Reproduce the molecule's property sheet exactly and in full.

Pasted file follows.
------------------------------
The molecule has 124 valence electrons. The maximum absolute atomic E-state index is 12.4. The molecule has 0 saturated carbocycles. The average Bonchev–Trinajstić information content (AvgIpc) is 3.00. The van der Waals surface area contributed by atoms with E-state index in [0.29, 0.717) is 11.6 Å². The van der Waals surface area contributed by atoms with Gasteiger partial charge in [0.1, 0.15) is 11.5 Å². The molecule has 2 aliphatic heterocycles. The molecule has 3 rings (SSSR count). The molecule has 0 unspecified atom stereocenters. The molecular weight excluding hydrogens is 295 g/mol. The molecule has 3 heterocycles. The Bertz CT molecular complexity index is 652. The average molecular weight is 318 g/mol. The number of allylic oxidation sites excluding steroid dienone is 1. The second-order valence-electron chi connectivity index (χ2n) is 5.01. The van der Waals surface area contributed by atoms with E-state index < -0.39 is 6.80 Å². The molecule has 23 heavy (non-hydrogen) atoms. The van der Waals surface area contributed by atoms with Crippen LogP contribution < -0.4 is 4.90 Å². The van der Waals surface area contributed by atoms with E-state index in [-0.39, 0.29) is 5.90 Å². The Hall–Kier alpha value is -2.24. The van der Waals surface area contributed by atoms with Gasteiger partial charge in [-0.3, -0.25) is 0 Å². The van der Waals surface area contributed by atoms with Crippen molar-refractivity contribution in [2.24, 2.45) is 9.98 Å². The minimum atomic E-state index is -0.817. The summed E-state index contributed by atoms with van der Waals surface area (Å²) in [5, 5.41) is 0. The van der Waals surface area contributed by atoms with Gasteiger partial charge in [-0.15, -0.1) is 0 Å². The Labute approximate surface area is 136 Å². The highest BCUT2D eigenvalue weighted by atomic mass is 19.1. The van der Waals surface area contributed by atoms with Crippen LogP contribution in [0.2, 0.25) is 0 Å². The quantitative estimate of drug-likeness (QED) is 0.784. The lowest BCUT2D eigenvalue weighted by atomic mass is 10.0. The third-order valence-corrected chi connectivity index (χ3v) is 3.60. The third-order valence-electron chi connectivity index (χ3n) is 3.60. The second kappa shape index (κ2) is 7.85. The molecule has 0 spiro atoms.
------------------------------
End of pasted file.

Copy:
The molecule has 124 valence electrons. The maximum absolute atomic E-state index is 12.4. The molecule has 0 saturated carbocycles. The average Bonchev–Trinajstić information content (AvgIpc) is 3.00. The van der Waals surface area contributed by atoms with E-state index in [0.29, 0.717) is 11.6 Å². The van der Waals surface area contributed by atoms with Gasteiger partial charge in [0.1, 0.15) is 11.5 Å². The molecule has 2 aliphatic heterocycles. The molecule has 3 rings (SSSR count). The molecule has 0 unspecified atom stereocenters. The molecular weight excluding hydrogens is 295 g/mol. The molecule has 3 heterocycles. The Bertz CT molecular complexity index is 652. The average molecular weight is 318 g/mol. The number of allylic oxidation sites excluding steroid dienone is 1. The second-order valence-electron chi connectivity index (χ2n) is 5.01. The van der Waals surface area contributed by atoms with E-state index < -0.39 is 6.80 Å². The molecule has 23 heavy (non-hydrogen) atoms. The van der Waals surface area contributed by atoms with Crippen LogP contribution < -0.4 is 4.90 Å². The van der Waals surface area contributed by atoms with E-state index in [-0.39, 0.29) is 5.90 Å². The Hall–Kier alpha value is -2.24. The van der Waals surface area contributed by atoms with Gasteiger partial charge in [-0.3, -0.25) is 0 Å². The van der Waals surface area contributed by atoms with Crippen molar-refractivity contribution in [2.24, 2.45) is 9.98 Å². The minimum atomic E-state index is -0.817. The summed E-state index contributed by atoms with van der Waals surface area (Å²) in [5, 5.41) is 0. The van der Waals surface area contributed by atoms with Gasteiger partial charge in [-0.15, -0.1) is 0 Å². The Labute approximate surface area is 136 Å². The highest BCUT2D eigenvalue weighted by atomic mass is 19.1. The van der Waals surface area contributed by atoms with Crippen LogP contribution in [0.2, 0.25) is 0 Å². The quantitative estimate of drug-likeness (QED) is 0.784. The lowest BCUT2D eigenvalue weighted by atomic mass is 10.0. The third-order valence-corrected chi connectivity index (χ3v) is 3.60. The third-order valence-electron chi connectivity index (χ3n) is 3.60. The second kappa shape index (κ2) is 7.85. The molecule has 0 spiro atoms.